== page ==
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Susan Kelly

FDA Compliance

Regulatory Science Is Not Boring

Seriously. Really. I’m not kidding.

Published: Friday, November 9, 2012 - 12:37

I’m a relative newcomer to government work, having joined the Food and Drug Administration (FDA) about 18 months ago after decades of being a journalist. My job is to assign, write, and edit FDA consumer updates, which are news stories posted on www.fda.gov designed to give consumers important information in language that’s easy to understand—not too technical or bureaucratic.

To endear myself to my new colleagues, I decided to write about anything we saw as boring, leaving them to write about the hotter topics. I’m not easily bored, so I thought this would work as a noble gesture.

Even with this resolve, my heart sank when I was asked to write about regulatory science—one of the FDA’s highest priorities. Do you remember the character Chandler Bing from the TV show Friends? I could hear his voice in my head: “Could this be more boring?”

But I resolutely set about my task, and five consumer updates later, I’m here to tell you that regulatory science is not boring. Not even close.

The official definition: “Regulatory science is the science of developing new tools, standards, and approaches to assess the safety, effectiveness, quality, and performance of FDA-regulated products.”

Ok. Put down the remote and give me a minute.

The FDA has a huge effect on your daily life. Think about the foods you eat, medicines you take, vaccines your kids are given, the medical devices as commonplace as BAND-AIDs and toothbrushes and as complicated as an artificial heart, even the foods and medicines you give your pets. The FDA’s job is to make sure that products like these, and many more, do what they’re supposed to do—and do it safely.

Regulatory science is the proof that’s in the pudding, so to speak. It’s how the FDA collects the scientific evidence it needs to determine if a regulated product will actually make your life better. It’s how the FDA collects the scientific evidence it needs to ensure the foods you eat at home or in restaurants are safe. (How they taste is not our problem.)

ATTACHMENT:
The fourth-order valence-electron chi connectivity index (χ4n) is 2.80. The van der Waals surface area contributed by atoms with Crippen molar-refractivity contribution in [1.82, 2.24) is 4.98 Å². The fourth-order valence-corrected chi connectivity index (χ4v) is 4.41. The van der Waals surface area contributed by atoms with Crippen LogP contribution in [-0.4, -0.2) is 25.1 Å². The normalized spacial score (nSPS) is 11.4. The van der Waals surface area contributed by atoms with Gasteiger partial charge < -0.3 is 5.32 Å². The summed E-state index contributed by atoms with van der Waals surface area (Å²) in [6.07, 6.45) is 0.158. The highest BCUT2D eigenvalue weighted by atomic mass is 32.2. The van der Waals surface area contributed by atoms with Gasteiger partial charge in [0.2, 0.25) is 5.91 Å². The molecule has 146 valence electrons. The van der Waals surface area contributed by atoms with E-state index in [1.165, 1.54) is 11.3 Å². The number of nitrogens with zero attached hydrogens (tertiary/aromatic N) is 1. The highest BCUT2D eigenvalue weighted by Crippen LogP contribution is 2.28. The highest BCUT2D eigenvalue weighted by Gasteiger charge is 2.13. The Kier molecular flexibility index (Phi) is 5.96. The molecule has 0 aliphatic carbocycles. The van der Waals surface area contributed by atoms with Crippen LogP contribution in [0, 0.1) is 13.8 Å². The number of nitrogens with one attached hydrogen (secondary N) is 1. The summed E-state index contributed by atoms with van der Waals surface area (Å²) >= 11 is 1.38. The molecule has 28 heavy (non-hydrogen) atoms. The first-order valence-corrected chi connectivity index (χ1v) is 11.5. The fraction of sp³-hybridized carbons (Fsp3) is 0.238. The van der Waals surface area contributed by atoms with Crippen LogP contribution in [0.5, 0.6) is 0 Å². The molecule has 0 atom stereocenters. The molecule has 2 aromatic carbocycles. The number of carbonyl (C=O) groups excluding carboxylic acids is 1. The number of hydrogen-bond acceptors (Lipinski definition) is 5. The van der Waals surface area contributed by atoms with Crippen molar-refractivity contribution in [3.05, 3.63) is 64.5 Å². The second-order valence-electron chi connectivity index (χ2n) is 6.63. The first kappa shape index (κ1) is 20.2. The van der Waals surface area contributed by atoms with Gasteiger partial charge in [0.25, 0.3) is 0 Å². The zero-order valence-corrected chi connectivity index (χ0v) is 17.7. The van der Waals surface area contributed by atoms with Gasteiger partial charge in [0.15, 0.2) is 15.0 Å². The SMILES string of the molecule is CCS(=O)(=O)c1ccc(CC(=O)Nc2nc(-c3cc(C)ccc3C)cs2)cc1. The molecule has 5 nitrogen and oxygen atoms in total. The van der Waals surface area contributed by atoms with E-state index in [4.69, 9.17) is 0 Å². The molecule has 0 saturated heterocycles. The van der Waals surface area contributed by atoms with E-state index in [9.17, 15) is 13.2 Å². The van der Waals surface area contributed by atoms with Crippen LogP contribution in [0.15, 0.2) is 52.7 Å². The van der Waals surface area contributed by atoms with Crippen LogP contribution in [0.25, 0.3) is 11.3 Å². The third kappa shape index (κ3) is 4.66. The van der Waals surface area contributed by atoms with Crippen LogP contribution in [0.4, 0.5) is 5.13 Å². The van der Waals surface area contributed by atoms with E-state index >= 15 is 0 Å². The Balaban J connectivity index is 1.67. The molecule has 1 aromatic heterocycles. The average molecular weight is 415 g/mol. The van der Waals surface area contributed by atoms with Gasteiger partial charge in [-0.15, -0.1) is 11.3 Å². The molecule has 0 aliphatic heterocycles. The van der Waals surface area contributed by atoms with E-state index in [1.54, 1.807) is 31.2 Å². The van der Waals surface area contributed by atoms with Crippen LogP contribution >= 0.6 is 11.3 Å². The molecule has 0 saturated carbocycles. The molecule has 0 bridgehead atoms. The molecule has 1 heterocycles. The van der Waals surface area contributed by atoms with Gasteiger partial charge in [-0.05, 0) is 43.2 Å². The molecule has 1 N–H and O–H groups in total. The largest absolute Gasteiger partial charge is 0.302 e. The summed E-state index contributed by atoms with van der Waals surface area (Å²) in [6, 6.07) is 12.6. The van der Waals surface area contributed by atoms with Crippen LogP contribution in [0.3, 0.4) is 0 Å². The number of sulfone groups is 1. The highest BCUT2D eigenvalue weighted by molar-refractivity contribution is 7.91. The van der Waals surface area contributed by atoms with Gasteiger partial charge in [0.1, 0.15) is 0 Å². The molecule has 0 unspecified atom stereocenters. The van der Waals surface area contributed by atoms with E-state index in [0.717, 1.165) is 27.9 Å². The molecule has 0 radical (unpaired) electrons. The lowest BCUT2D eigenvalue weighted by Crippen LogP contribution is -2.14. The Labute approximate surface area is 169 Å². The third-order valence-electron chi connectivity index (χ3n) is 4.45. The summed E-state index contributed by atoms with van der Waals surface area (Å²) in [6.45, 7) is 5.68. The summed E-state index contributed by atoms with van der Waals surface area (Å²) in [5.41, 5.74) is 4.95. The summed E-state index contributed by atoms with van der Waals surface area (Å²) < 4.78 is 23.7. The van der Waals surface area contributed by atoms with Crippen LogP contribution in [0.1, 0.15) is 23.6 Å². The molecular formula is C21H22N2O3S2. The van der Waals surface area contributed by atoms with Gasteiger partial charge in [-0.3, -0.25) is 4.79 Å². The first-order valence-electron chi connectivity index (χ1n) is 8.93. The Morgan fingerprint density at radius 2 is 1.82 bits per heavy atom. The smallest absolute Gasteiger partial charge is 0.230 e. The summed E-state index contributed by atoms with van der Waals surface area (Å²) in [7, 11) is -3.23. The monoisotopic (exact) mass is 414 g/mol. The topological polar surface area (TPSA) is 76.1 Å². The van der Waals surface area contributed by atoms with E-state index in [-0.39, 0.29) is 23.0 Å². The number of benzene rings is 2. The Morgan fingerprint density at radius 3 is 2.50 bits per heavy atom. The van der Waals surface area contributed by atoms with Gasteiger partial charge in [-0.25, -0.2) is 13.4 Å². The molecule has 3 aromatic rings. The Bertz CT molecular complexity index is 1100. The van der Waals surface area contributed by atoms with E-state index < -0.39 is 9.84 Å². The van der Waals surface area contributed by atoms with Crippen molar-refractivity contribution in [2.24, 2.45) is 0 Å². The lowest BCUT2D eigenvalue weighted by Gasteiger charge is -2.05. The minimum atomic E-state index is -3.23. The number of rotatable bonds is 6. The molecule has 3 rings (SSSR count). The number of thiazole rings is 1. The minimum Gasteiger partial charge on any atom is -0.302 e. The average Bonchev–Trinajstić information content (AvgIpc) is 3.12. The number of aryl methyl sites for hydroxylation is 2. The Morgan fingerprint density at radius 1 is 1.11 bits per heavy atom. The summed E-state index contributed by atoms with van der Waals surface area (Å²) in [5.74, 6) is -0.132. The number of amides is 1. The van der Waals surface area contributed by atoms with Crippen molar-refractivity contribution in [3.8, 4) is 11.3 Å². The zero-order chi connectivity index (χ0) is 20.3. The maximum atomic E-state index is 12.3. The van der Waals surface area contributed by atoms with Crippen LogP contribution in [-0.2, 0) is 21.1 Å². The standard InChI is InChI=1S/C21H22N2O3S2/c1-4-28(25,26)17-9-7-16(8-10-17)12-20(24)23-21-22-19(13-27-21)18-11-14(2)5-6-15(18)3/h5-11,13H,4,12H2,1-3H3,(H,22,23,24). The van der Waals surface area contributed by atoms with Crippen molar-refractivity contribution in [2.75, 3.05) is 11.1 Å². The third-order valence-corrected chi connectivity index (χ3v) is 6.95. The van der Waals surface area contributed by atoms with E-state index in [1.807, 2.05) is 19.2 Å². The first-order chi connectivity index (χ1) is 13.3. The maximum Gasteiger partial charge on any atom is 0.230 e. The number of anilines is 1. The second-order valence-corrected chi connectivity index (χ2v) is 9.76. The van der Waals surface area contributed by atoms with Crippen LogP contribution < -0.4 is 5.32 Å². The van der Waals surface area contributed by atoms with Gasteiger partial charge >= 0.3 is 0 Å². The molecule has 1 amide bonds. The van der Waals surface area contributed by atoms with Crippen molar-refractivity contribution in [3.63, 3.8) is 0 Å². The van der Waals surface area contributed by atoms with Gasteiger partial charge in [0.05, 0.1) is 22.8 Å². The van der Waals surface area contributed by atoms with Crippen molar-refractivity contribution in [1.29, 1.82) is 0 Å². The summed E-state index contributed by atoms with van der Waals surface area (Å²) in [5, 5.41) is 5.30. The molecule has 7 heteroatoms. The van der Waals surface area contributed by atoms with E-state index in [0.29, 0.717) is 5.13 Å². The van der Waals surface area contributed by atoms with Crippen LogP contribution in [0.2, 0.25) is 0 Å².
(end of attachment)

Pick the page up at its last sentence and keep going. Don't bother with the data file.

Regulatory science identifies and tracks nasty bacteria that contaminate food. It creates genetic tests to determine if medication could work for you specifically—not just for people who are like you in some way. It puts human cells on a computer chip that mimic the function of organ systems, thereby possibly reducing testing new drugs on animals.

It’s the virtual family—a scary-looking group of computer models that scientists can use to see what medical devices would work on individual patients.

I especially liked meeting the scientists. Some of them struck me as a bit eccentric, as you might expect. Others are shy and reticent. What they have in common is a genuine commitment to make the world a better place—a safer place.

So the next time that you read the words “regulatory science,” take a second look. The work that goes on under that banner could save your life someday.


About The Author

Susan Kelly’s picture

Susan Kelly

Susan Kelly is the managing editor of the U.S. Food and Drug Administration’s Consumer Health Information.


Regulatory Science Is Not Boring

These days, the field requires expertise from scientists in a variety of disciplines, including physicists, life scientists, chemists, and engineers.